Published: 17/03/2005, Volume II5, No. 5947 Page 10
Most of the functions of the NHSU, the body that offers learning and training opportunities to NHS staff, are expected to be devolved to strategic health authorities under recommendations for the future of the soon-to-be-defunct body.
The report, drawn up by a 'transition team' led by Dorset and Somerset SHA chief executive Sir Ian Carruthers, is due to land on ministers' desks this week.
It recommends that the new National Institute for Learning, Skills and Innovation takes on Modernisation Agency work while learning and skills are devolved to SHAs.
It follows months of uncertainty for staff of the NHSU and the Modernisation Agency, with which the NHSU was merged under the Department of Health review of arm's length bodies.
HSJ understands that Unison is considering a legal challenge against the government under the Health and Social Care Act 2001 for failing to consult patients and the public on the future of the NHSU.
Staff feelings about how the organisation has been treated by both the government and some senior NHS managers were recently reflected in a farewell e-mail to staff from Professor Bob Fryer, outgoing NHSU chief executive and now Department of Health czar charged with widening participation in learning.
In the e-mail - seen by HSJ - Professor Fryer says he accepted the new position with 'mixed feelings' after 'much discussion and negotiation'. He laments the organisation's struggle to deliver a 'great and bold initiative by the government' against a backdrop of 'continuing and disturbing circumstances of review and debilitating uncertainty... from the day we were launched as a special health authority'.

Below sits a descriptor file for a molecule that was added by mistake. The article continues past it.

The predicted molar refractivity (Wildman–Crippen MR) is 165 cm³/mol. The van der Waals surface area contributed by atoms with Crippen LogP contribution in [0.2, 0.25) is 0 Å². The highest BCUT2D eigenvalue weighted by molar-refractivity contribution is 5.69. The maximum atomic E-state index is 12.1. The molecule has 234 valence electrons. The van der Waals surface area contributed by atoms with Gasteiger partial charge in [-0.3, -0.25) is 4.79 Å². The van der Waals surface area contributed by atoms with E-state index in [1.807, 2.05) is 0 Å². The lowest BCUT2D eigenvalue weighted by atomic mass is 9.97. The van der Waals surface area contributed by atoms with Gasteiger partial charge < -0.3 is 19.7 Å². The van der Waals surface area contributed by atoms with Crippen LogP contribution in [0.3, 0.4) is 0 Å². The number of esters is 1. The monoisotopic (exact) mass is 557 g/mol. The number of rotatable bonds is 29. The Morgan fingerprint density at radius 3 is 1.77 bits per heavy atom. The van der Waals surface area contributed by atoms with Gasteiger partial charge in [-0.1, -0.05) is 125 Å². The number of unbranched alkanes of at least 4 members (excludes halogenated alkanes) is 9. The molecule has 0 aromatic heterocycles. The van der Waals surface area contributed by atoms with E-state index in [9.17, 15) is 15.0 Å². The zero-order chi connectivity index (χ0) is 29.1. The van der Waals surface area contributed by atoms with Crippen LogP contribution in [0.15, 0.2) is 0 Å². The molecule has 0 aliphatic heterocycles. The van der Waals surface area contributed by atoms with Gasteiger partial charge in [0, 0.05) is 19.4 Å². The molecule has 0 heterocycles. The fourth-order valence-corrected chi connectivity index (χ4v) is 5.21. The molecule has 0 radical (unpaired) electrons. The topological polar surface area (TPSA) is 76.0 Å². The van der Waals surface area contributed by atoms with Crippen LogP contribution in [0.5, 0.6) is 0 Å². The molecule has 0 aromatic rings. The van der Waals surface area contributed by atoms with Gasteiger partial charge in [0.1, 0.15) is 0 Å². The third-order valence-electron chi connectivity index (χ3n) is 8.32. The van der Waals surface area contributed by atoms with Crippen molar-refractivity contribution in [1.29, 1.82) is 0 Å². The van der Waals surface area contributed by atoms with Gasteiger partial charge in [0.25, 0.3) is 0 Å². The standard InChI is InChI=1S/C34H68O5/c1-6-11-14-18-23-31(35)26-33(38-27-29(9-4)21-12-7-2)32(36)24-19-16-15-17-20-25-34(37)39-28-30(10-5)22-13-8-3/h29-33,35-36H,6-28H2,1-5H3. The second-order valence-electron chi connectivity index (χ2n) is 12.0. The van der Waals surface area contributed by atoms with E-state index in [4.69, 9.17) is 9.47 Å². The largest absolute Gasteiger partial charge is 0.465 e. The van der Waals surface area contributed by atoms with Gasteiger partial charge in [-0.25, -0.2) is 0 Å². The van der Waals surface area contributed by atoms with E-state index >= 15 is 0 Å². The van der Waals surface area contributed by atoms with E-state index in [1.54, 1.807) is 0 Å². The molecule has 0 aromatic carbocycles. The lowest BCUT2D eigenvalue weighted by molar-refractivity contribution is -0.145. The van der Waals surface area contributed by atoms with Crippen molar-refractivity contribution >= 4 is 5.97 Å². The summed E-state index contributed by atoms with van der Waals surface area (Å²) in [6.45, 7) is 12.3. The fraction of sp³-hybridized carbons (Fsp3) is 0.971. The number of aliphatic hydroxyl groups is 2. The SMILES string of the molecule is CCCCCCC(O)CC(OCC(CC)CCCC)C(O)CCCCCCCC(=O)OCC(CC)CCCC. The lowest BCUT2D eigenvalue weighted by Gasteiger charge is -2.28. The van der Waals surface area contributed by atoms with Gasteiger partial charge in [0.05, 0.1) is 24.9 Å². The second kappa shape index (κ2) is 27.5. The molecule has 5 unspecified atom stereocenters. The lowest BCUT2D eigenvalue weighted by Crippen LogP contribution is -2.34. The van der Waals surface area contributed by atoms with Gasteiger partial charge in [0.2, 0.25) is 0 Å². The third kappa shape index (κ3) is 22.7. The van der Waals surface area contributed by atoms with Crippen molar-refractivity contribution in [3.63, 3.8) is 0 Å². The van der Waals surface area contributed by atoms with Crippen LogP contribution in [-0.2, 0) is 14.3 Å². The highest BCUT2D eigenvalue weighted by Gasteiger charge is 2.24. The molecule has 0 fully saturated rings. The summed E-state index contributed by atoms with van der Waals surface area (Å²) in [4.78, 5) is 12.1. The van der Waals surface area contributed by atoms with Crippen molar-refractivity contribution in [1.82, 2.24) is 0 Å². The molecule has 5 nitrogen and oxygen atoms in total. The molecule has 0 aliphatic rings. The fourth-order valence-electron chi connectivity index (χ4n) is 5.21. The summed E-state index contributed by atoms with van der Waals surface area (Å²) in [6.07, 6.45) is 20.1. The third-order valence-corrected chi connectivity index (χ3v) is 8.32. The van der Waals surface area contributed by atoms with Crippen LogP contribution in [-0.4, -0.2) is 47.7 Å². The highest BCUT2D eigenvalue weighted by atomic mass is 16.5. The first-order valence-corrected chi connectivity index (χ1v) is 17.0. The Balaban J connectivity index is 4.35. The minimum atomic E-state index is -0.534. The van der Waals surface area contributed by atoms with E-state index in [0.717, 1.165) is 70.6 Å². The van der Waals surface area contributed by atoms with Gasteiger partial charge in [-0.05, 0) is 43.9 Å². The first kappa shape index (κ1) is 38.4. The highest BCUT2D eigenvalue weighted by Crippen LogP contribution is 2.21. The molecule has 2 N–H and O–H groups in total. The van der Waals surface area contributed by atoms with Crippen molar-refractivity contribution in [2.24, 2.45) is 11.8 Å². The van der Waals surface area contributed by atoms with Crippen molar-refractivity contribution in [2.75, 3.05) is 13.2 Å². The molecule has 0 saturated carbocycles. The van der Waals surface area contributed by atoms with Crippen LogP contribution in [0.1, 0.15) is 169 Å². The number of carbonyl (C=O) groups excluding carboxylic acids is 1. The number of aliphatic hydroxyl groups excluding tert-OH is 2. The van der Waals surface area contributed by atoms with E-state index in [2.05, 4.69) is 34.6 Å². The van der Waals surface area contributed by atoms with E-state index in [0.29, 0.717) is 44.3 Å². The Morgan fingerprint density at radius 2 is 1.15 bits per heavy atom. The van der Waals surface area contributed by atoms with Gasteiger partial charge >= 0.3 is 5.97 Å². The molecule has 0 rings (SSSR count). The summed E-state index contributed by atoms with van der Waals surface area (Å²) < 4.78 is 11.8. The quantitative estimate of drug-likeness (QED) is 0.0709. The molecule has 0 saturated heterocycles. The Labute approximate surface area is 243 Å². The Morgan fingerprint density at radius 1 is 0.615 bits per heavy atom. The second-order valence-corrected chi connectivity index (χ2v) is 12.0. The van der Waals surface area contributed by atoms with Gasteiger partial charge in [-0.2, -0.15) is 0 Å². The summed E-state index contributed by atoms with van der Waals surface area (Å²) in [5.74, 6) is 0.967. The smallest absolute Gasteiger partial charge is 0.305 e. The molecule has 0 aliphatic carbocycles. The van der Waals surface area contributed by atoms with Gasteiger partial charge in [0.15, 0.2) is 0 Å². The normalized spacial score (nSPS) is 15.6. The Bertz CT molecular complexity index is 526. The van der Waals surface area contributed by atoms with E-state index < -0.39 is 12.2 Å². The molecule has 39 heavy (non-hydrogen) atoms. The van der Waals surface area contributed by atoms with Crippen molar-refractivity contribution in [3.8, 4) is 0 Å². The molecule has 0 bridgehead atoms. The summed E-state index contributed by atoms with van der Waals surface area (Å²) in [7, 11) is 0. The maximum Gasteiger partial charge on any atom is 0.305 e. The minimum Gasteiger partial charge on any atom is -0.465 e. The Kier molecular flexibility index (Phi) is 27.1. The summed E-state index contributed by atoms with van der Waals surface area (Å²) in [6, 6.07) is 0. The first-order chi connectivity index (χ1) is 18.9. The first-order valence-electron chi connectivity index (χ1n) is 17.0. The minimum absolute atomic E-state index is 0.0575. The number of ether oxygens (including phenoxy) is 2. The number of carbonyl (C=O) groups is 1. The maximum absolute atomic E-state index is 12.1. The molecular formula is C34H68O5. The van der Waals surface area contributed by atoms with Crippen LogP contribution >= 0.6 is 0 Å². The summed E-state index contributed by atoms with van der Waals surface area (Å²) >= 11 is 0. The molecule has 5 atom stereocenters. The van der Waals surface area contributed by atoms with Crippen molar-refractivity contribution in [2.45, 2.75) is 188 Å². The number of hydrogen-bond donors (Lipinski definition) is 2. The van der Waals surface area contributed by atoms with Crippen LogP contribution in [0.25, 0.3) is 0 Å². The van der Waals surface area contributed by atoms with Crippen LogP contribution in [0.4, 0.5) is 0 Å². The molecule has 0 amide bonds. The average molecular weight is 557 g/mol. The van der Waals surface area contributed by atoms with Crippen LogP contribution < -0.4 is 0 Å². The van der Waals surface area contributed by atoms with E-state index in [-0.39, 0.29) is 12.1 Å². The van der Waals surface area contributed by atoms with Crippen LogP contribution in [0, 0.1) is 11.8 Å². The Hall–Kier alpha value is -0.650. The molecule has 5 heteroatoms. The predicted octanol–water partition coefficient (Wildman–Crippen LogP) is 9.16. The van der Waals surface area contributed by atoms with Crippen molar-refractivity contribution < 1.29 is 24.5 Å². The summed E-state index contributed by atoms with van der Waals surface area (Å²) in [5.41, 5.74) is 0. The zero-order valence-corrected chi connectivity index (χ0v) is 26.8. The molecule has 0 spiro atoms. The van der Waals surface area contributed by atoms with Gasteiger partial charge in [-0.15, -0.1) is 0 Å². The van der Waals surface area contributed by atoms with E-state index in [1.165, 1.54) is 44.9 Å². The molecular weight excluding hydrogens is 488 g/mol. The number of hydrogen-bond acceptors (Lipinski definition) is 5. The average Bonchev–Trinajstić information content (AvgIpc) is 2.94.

He calls on staff to 'be determined' to ensure the achievements of NHSU are not 'merely lost, forgotten, scattered or squandered'.
Professor Fryer says that if the services NHSU has developed with 'substantial public investment' are 'jettisoned, written off or abandoned, that would be a public scandal and a waste of public money'.
He continues that he takes up his new post 'with some sadness and regret' and fires a shot across the bows of perceived enemies, stating that 'it is also important and sobering to remember and record that not everyone wanted NHSU to succeed'.
Professor Fryer was last month replaced by an interim chief executive Philip Brown, who was previously North West London workforce development confederation chief executive.
Unison-sponsored Labour MP Michael Meacher has tabled an earlyday motion and has raised the matter with health minister John Hutton, warning against the NHSU being replaced with 'a widget development and testing centre' and asking that 'any new body charged with staff training... retains both the scope and ambition of the NHSU'.